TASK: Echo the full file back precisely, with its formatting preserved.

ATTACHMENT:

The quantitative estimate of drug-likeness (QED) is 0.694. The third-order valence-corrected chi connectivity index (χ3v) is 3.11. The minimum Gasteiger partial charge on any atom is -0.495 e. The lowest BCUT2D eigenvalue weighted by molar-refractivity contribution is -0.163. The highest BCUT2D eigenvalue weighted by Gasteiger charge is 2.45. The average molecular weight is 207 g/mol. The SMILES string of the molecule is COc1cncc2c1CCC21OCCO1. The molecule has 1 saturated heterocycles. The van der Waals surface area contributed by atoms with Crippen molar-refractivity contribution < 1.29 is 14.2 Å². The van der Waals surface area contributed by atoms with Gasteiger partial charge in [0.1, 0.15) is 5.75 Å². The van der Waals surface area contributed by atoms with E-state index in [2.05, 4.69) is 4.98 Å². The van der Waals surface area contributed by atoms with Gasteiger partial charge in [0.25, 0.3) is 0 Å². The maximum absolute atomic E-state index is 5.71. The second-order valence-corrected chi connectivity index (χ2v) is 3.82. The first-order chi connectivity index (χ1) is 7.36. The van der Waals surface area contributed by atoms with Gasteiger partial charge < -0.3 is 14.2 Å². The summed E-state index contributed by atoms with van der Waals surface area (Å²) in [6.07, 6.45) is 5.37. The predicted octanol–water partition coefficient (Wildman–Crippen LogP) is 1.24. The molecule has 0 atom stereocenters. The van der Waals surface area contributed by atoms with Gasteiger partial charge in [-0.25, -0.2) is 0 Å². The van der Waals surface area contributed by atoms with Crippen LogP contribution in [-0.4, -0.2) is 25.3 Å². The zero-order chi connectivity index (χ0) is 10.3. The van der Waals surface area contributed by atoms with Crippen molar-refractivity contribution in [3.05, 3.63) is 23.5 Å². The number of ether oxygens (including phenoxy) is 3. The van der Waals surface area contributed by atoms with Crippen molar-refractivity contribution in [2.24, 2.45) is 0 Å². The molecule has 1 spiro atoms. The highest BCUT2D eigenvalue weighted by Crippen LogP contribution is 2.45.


The quantitative estimate of drug-likeness (QED) is 0.694. The third-order valence-corrected chi connectivity index (χ3v) is 3.11. The minimum Gasteiger partial charge on any atom is -0.495 e. The lowest BCUT2D eigenvalue weighted by molar-refractivity contribution is -0.163. The highest BCUT2D eigenvalue weighted by Gasteiger charge is 2.45. The average molecular weight is 207 g/mol. The SMILES string of the molecule is COc1cncc2c1CCC21OCCO1. The molecule has 1 saturated heterocycles. The van der Waals surface area contributed by atoms with Crippen molar-refractivity contribution < 1.29 is 14.2 Å². The van der Waals surface area contributed by atoms with Gasteiger partial charge in [0.1, 0.15) is 5.75 Å². The van der Waals surface area contributed by atoms with E-state index in [2.05, 4.69) is 4.98 Å². The van der Waals surface area contributed by atoms with Gasteiger partial charge in [0.25, 0.3) is 0 Å². The maximum absolute atomic E-state index is 5.71. The second-order valence-corrected chi connectivity index (χ2v) is 3.82. The first-order chi connectivity index (χ1) is 7.36. The van der Waals surface area contributed by atoms with Gasteiger partial charge < -0.3 is 14.2 Å². The summed E-state index contributed by atoms with van der Waals surface area (Å²) in [6.07, 6.45) is 5.37. The predicted octanol–water partition coefficient (Wildman–Crippen LogP) is 1.24. The molecule has 0 atom stereocenters. The van der Waals surface area contributed by atoms with Gasteiger partial charge in [-0.25, -0.2) is 0 Å². The van der Waals surface area contributed by atoms with Crippen LogP contribution in [-0.4, -0.2) is 25.3 Å². The zero-order chi connectivity index (χ0) is 10.3. The van der Waals surface area contributed by atoms with Crippen molar-refractivity contribution in [3.05, 3.63) is 23.5 Å². The number of ether oxygens (including phenoxy) is 3. The van der Waals surface area contributed by atoms with Crippen molar-refractivity contribution in [2.24, 2.45) is 0 Å². The molecule has 1 spiro atoms. The highest BCUT2D eigenvalue weighted by Crippen LogP contribution is 2.45.